By Kathleen Vanesian
By Amy Silverman
By Robrt L. Pela
By Jim Louvau
By Kathleen Vanesian
By Benjamin Leatherman
By New Times
By Becky Bartkowski
Tennessee Williams' A Streetcar Named Desire is a nearly faultless play, a beautifully written, deeply disturbing pageant of human frailty that builds to a startling climax. None of this is apparent in Phoenix Theatre's current production. Our oldest local playhouse has fumbled Williams' prize-winning sex drama so badly that it comes off as a high-strung, clumsy comedy.
The laughs that Streetcar collected on opening night were unintentional, which made the show all the more painful to behold. Streetcar is an institution of sorts: It became an instant classic after its New York debut in 1947, winning the Pulitzer Prize and the New York Drama Critics' Circle Award, making a star of the young Marlon Brando and solidifying Williams' position as one of America's leading playwrights.
Three years before, Williams had scored with The Glass Menagerie, the story of a woman clinging to the tatty remnants of Southern gentility. He revisits this theme in Streetcar. This time, the decaying South is embodied in Blanche, a nymphomaniac who seeks refuge with her married sister, Stella, in a shabby section of New Orleans' French Quarter. Blanche has been fired from her post as a schoolteacher after seducing a student, and is soon soliciting every man in sight, including her brutish brother-in-law Stanley, who despises her for losing the family home he hoped to inherit.
Streetcar's mood and atmosphere are almost unrelievedly morbid. The bleak, pathological plot occasionally verges on a kind of grotesque comedy--particularly as Blanche becomes increasingly insane--but Williams' delicate language never crosses over into outright melodrama. What truly derails Phoenix Theatre's Streetcar--which on opening night won more audience laughter than I've heard at many comedies this season--is Michael Mitchell's clunky direction and his casting of Sally Jo Bannow, a talented singer/comedienne, in the role of Blanche. Overall, Bannow's is an absurd performance, with only occasional hints that it's being delivered by an actor of considerable ability. She's allowed to mug her way through the part, rolling her eyes and wringing her hands and chewing the scenery to bits. When Blanche attempts to seduce a paperboy, Bannow's reading of the "I must keep my hands off children . . ." speech elicited hoots from the audience. Her performance reminded me of those old Carol Burnett Show sketches where the cast spoofed some forgotten silent film.
In Bannow's defense, Blanche is a complicated, contradictory heroine. Her awkward manners and faded beauty are meant to evoke our sympathy, and her clashes with the swinish Stanley provide the play's only clear-cut conflict. But Bannow's Blanche is so mawkish and exasperating that, while we may not condone Stanley's violence, we can understand the motivation for it. Who wouldn't hate a houseguest who spends all her time impersonating Gloria Swanson?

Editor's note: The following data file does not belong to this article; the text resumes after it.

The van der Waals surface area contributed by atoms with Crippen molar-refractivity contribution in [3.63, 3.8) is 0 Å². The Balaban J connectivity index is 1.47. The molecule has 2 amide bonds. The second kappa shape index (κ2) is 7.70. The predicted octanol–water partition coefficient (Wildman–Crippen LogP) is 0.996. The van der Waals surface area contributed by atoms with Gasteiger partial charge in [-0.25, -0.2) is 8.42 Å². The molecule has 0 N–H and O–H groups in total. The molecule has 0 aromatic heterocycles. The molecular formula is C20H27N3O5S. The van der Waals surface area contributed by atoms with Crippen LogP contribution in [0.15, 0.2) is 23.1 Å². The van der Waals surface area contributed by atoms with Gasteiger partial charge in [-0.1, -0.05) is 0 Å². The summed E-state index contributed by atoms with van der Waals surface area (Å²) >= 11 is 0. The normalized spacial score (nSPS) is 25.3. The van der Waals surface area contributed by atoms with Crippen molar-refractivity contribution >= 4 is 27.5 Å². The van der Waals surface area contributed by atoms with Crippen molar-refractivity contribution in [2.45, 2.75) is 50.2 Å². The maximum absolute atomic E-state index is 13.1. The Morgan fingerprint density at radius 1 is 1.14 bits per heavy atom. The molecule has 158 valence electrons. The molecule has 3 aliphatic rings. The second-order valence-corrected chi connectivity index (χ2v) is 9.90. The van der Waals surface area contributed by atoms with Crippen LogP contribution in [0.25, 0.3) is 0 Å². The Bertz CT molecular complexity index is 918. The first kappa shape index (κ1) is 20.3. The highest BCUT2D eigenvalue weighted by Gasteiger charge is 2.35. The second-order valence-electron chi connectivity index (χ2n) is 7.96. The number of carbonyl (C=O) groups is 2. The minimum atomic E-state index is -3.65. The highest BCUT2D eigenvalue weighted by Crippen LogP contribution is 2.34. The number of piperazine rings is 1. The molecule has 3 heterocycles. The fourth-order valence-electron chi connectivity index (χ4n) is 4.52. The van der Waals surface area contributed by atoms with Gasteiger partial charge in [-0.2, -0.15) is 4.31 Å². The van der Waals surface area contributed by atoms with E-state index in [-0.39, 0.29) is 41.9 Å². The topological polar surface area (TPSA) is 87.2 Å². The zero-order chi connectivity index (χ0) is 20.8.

Mitchell also fails to establish any warmth between the sisters--a pivotal point that explains why Stella (portrayed here with pleasant restraint by Martha Slater) kowtows to Blanche and tolerates her annoying eccentricities. Without any indication of the sisters' friendship, we're left to wonder why Stella doesn't pitch her older sister out on her demented ear.
Michael Berry is sufficiently swinish as Stanley, the ham actor's favorite prole role. Fans of the play tend to overlook that Stanley is not a particularly fascinating role, but rather one that was made memorable by Brando, who repeated his stage performance in the original film. If anything, Berry's Stanley is a little too clever--an odd choice in a play about stupid people.
Scott Johnson delivers the show's best performance as Mitch, Blanche's unhappy suitor. He brings a blend of dignity and desolation to his scenes, several of which are spent simply listening to Blanche talk about herself.
The total effect of the stage dressing is perfect. Jeff Thomson's set design expertly captures the decaying grandeur of a New Orleans tenement, and the smoky glow of Paul Black's lighting--necessary because Blanche favors dark rooms in order to appear younger--is flawless. Elizabeth Ihlenfeld's costumes, particularly a series of gauzy organdy frocks, are the sort of ruined finery that Williams' people should wear.
But all the expert stagecraft in the world can't save this stalled Streetcar. Mitchell has wasted the talents of a mostly first-rate cast, and turned a soul-distorting, Freudian sex drama into an unintentional comedy. Somehow, I don't think this is the sort of tragedy that Tennessee Williams had in mind.
A Streetcar Named Desire continues through Sunday, May 31, at Phoenix Theatre, 100 East McDowell.